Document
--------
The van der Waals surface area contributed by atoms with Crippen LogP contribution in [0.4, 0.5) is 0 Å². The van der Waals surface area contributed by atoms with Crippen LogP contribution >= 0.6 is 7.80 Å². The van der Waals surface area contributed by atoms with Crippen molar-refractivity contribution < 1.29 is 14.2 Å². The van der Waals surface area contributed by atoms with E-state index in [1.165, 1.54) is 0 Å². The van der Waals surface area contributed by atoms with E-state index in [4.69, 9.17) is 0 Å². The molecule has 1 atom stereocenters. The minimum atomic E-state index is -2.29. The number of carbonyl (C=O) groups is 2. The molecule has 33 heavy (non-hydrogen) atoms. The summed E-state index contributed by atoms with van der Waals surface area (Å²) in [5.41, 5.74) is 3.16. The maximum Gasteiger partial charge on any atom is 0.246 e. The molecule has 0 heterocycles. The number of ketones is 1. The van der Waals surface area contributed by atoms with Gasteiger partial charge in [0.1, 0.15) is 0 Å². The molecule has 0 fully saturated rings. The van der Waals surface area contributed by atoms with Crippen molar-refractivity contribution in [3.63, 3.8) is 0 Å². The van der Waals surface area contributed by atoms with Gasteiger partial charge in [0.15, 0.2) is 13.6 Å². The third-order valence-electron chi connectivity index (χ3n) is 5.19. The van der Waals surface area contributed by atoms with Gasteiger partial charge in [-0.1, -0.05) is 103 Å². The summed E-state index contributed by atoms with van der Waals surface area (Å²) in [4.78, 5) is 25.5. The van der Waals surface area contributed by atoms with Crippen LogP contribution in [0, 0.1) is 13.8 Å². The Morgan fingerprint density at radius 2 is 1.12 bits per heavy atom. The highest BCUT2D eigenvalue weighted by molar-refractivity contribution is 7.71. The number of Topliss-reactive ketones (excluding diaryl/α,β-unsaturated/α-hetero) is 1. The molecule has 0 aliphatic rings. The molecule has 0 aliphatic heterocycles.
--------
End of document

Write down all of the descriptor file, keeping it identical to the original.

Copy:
The van der Waals surface area contributed by atoms with Crippen LogP contribution in [0.4, 0.5) is 0 Å². The van der Waals surface area contributed by atoms with Crippen LogP contribution >= 0.6 is 7.80 Å². The van der Waals surface area contributed by atoms with Crippen molar-refractivity contribution < 1.29 is 14.2 Å². The van der Waals surface area contributed by atoms with E-state index in [1.165, 1.54) is 0 Å². The van der Waals surface area contributed by atoms with E-state index in [4.69, 9.17) is 0 Å². The molecule has 1 atom stereocenters. The minimum atomic E-state index is -2.29. The number of carbonyl (C=O) groups is 2. The molecule has 33 heavy (non-hydrogen) atoms. The summed E-state index contributed by atoms with van der Waals surface area (Å²) in [5.41, 5.74) is 3.16. The maximum Gasteiger partial charge on any atom is 0.246 e. The molecule has 0 heterocycles. The number of ketones is 1. The van der Waals surface area contributed by atoms with Gasteiger partial charge in [0.1, 0.15) is 0 Å². The molecule has 0 fully saturated rings. The van der Waals surface area contributed by atoms with Crippen molar-refractivity contribution in [3.63, 3.8) is 0 Å². The van der Waals surface area contributed by atoms with Gasteiger partial charge in [0.15, 0.2) is 13.6 Å². The third-order valence-electron chi connectivity index (χ3n) is 5.19. The van der Waals surface area contributed by atoms with Gasteiger partial charge in [-0.1, -0.05) is 103 Å². The summed E-state index contributed by atoms with van der Waals surface area (Å²) in [4.78, 5) is 25.5. The van der Waals surface area contributed by atoms with Crippen LogP contribution in [0, 0.1) is 13.8 Å². The Morgan fingerprint density at radius 2 is 1.12 bits per heavy atom. The highest BCUT2D eigenvalue weighted by molar-refractivity contribution is 7.71. The number of Topliss-reactive ketones (excluding diaryl/α,β-unsaturated/α-hetero) is 1. The molecule has 0 aliphatic rings. The molecule has 0 aliphatic heterocycles.